Turnips are a beautiful and often misunderstood vegetable. Like their gnarly cousins rutabaga, kohlrabi, and celeriac, they get a bad rap for being bland and boring. Nothing could be further from the truth! I love turnips and almost screamed when I spotted these gorgeous smooth white Japanese turnips at the market again after the summer. The variety is called Tokyo and they are hands down my favorite. I buy them every.single.week. They are creamy, sweet, tender, and come attached with a beautiful free bunch of their own greens. I always use both the tops and the roots, often in the same recipe.
Also available in my area are either “Purple Top” (white and purple) or “Scarlet Queen” (neon pink outside and white inside) which are both a larger turnip. When they are smaller, they are crunchy and juicy, and do well julienned into a salad raw. The larger ones can get spicy or bitter and do best with longer cooking. Try peeling and cutting up a few and steaming them until very soft with potatoes, then mashing. A nice hot roast in the oven or cast iron skillet tames their sometimes aggressive bite into a caramelized and silky sweetness.
As for the greens, they are so good if you get nice fresh ones. They are tender and mild. Just cut off the wiry stems and then saute them like you would any other hearty green- or combine them with kale and chard into a mixed greens stir fry.
Choose turnips that are firm, with fresh sturdy greens attached + bulbs that are smaller rather than larger. When you get them home, cut off the greens from the bulbs (the greens will continue to suck moisture from the roots) and store them separately. If you end up with quite large turnips, you may need to peel them. Take a bite and see if the skin is tough or bitter.
Below you’ll find our favorite simple recipe for the small white Tokyo turnips, and a few links to other recipes utilizing turnips in a variety of ways.
Pictured with french breakfast radishes too
miso braised turnips with their greens (serves 4- adapted from this recipe )
1 tablespoon white miso
1 tablespoons coconut oil or vegan butter
2 bunches small Tokyo turnips with greens
3/4 cup water
2 tablespoons mirin
2 green onions, sliced thinly on the diagonal
1 tablespoon toasted sesame seeds
Stir together miso and the butter/oil. Cut the stems off of the greens. Keep the greens and compost the stems (they are wiry and not pleasant to eat). Chop the leaves coarsely. Halve the turnips or leave whole if very small. Place in a skillet with water and mirin. Bring to a boil and then cover and cook on medium heat for 5 minutes or until almost tender (add more water a little at a time if it starts to get dry). Add greens, stirring to coat. Cover and cook 1 minute. Uncover and continue cooking, stirring occasionally, until everything is tender and the liquid has reduced to a glaze. Stir in the miso mix and cook 1 more minute. Sprinkle the green onions and sesame seeds on top.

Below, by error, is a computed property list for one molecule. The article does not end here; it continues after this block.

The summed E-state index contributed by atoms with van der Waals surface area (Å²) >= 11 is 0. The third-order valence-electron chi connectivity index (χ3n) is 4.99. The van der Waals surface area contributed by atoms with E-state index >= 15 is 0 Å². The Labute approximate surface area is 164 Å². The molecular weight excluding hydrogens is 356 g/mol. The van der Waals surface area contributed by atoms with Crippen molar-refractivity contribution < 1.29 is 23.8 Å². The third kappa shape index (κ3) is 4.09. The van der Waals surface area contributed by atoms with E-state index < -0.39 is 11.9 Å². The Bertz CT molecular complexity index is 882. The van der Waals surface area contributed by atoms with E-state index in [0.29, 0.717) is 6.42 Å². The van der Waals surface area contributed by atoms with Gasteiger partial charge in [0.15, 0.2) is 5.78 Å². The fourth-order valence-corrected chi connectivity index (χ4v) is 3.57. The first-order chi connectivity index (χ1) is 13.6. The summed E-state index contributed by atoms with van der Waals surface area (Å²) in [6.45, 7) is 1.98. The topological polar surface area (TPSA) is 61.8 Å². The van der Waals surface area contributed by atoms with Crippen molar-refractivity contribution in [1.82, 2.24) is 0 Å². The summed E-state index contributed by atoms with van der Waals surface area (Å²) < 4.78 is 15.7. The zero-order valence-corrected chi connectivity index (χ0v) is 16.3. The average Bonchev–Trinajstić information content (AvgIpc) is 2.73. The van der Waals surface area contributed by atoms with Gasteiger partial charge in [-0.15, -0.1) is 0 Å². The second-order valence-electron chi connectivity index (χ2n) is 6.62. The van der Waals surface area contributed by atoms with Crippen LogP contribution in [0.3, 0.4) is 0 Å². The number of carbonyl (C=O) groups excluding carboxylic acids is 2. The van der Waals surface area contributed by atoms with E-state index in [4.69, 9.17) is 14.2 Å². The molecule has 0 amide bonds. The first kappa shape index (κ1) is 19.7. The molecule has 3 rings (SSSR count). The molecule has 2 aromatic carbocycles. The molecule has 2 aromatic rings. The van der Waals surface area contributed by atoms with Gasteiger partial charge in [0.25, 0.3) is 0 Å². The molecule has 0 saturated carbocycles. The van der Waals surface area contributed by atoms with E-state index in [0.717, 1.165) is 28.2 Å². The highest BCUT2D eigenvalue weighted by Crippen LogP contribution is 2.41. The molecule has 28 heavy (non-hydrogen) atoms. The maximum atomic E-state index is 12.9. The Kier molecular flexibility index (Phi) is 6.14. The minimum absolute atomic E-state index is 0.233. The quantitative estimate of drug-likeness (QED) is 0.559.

We like to serve this with veggie sushi and steamed kabocha squash, yum!
additional turnip recipes to try:
Simple roasted turnips (with the large purple top varieties): Preheat oven to 400 degrees. Peel and cut up turnips into 1/2 inch chunks. Toss with olive oil, turn onto a sheet pan and sprinkle with flaky salt and pepper. Roast until caramelized on the edges and totally tender.
Turnip Veggie Burgers: this recipe whizzes up both the greens and roots in the burger mix!
Turnip and Kale Gratin decidedly not vegan, but I’m planning to try it for Thanksgiving, leaving out the eggs and cheese, skipping the cream infusing first step, and simply tossing the ingredients together and baking with this mozzarella sauce. I’ve used this sauce before to bind stuffing and it worked perfectly because of the gooey nature of the cornstarch. I’d also add some nutmeg and use fresh thyme.
Turnip, apple, and brussels sprout slaw : so crunchy, fresh and easy.
I hope this inspired you guys to get some turnips this week at the market! Share your turnips with me @mamaeatsplants on Instagram so I can see! Be well, friends xx